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National Center for Biotechnology Information (US). Genes and Disease [Internet]. Bethesda (MD): National Center for Biotechnology Information (US); 1998-.

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Genes and Disease [Internet].

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Skin and Connective Tissue

Image skin.jpg

The skin is the largest organ in the body — both in weight and in surface area — and separates the body's internal environment from the external environment. The skin has many diverse roles. It acts as a channel of communication with the outside world; protects the body from water loss; uses specialized pigment cells, called melanocytes, to protect the body from ultraviolet radiation; participates in calcium homeostasis by contributing to the body's supply of vitamin D; and helps regulate body temperature and metabolism.

Elastic tissues such as the skin require a strong and resilient structural framework. This framework is called the extracellular matrix, or connective tissue. The orientation of the connective tissues — adipose (fat cells), cartilage, bone, tendons, and ligaments — found beneath the skin are also key for tissue appearance and function. All connective tissue is composed of three major classes of biomolecules: structural proteins (collagen and elastin), specialized proteins (fibrillin, fibronectin, and laminin), and proteoglycans.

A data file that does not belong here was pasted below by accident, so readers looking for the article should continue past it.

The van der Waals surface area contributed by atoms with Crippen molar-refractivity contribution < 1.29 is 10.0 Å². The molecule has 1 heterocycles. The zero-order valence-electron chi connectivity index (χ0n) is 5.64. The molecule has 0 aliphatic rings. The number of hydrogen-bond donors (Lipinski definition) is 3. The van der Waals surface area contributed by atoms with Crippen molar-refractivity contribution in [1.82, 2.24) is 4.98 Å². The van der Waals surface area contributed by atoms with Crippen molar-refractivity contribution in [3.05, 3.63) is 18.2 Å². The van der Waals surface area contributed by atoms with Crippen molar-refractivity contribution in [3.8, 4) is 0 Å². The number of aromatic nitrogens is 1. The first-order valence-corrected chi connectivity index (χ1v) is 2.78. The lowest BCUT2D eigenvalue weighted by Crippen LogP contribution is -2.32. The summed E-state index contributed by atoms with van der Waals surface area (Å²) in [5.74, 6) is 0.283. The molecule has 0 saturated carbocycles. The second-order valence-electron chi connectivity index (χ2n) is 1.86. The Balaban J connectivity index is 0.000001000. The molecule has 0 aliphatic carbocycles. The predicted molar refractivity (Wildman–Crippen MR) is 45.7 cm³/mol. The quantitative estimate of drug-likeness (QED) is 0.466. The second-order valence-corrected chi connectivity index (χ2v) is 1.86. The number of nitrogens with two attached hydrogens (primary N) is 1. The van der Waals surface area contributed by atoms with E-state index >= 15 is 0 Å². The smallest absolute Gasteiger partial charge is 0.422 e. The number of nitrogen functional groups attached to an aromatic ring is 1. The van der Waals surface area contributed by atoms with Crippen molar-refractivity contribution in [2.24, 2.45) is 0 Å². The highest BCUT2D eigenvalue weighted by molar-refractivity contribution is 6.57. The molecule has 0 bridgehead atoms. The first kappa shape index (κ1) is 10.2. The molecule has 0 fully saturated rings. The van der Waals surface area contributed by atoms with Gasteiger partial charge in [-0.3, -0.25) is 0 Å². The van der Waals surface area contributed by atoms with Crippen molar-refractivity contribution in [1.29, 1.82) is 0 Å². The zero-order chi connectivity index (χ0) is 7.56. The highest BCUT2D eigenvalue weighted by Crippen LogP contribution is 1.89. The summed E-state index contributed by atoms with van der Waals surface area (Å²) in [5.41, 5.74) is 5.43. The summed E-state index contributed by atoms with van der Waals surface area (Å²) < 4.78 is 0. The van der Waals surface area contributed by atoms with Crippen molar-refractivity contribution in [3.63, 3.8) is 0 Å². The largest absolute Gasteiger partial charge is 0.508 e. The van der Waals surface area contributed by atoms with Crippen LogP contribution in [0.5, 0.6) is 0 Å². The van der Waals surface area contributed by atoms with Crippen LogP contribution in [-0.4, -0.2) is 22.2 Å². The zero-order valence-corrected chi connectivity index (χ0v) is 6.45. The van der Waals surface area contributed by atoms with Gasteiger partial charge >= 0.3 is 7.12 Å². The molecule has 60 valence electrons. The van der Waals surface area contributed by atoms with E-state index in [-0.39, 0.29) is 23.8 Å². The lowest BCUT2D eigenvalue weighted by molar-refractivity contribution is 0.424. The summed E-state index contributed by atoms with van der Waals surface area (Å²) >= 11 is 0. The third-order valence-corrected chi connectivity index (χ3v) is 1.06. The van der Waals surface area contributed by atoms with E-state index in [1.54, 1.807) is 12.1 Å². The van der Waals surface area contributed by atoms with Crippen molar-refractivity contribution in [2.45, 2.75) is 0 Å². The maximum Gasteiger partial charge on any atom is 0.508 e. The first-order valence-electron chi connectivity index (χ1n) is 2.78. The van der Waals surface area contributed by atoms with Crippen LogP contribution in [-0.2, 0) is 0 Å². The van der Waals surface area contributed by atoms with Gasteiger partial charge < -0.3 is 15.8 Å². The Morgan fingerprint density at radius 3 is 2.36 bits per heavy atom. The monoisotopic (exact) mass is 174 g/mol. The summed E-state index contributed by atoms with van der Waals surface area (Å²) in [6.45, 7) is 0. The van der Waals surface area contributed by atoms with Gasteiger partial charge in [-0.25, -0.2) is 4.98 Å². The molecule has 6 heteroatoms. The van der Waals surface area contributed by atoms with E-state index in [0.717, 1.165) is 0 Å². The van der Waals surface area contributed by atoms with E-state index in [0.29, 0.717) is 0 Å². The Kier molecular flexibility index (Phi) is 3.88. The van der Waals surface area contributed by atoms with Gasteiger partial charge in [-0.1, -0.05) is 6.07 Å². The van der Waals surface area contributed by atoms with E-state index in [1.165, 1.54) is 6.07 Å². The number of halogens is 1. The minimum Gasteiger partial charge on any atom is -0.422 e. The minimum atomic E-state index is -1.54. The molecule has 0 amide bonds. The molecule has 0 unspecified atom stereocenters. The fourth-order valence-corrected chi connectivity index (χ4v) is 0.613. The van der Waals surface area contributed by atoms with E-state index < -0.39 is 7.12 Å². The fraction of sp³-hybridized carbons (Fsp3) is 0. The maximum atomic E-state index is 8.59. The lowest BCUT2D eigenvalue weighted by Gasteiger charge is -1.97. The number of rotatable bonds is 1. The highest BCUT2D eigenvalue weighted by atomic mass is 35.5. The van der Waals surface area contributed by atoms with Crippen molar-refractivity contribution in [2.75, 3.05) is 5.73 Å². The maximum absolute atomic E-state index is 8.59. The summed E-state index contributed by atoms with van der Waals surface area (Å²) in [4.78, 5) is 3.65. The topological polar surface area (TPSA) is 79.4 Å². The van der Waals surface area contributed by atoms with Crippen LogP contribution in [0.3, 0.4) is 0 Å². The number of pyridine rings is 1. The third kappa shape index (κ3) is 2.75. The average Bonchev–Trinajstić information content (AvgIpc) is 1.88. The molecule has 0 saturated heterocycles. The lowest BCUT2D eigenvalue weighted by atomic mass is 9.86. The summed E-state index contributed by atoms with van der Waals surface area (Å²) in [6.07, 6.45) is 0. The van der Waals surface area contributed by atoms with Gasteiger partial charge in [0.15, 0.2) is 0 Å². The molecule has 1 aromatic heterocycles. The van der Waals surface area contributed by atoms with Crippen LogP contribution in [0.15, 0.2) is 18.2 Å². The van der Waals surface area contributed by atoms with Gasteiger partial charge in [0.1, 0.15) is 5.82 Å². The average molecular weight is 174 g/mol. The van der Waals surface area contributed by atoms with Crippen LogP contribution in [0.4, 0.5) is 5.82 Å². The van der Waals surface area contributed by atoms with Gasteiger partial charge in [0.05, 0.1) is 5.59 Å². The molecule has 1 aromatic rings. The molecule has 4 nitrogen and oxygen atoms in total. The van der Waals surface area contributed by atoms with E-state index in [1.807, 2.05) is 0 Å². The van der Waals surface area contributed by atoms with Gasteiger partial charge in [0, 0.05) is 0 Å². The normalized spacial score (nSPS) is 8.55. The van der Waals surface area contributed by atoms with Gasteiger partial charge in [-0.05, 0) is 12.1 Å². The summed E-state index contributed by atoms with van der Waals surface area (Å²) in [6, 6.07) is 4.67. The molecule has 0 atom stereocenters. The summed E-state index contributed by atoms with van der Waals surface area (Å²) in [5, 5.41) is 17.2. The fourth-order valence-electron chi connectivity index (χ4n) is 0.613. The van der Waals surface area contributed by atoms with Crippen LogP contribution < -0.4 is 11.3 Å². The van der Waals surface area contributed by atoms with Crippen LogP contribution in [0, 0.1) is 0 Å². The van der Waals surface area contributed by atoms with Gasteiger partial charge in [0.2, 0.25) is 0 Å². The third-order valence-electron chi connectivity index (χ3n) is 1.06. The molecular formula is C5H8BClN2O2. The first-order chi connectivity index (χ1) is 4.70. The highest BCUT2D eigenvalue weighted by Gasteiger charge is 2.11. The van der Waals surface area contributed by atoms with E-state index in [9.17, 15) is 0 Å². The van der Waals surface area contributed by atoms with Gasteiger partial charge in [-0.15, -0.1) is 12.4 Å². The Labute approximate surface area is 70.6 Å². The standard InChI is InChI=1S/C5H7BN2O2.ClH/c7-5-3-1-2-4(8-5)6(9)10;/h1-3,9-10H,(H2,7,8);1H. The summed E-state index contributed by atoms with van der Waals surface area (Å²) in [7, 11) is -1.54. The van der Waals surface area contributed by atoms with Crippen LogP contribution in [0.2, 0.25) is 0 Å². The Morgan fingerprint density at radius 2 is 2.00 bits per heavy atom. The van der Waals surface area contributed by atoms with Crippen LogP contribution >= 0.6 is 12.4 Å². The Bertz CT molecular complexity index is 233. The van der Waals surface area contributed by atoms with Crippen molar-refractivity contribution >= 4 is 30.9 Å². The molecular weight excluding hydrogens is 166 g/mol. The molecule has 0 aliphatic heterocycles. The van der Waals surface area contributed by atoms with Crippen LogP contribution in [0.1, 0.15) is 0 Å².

Some skin and connective tissue diseases, such as those discussed in this section of genes and disease, are due strictly to genetic inheritance, while others do not have specific gene abnormalities as their sole cause. Many features of skin and connective tissue disorders overlap with each other, and with other disorders, even though they have unique genetic causes.

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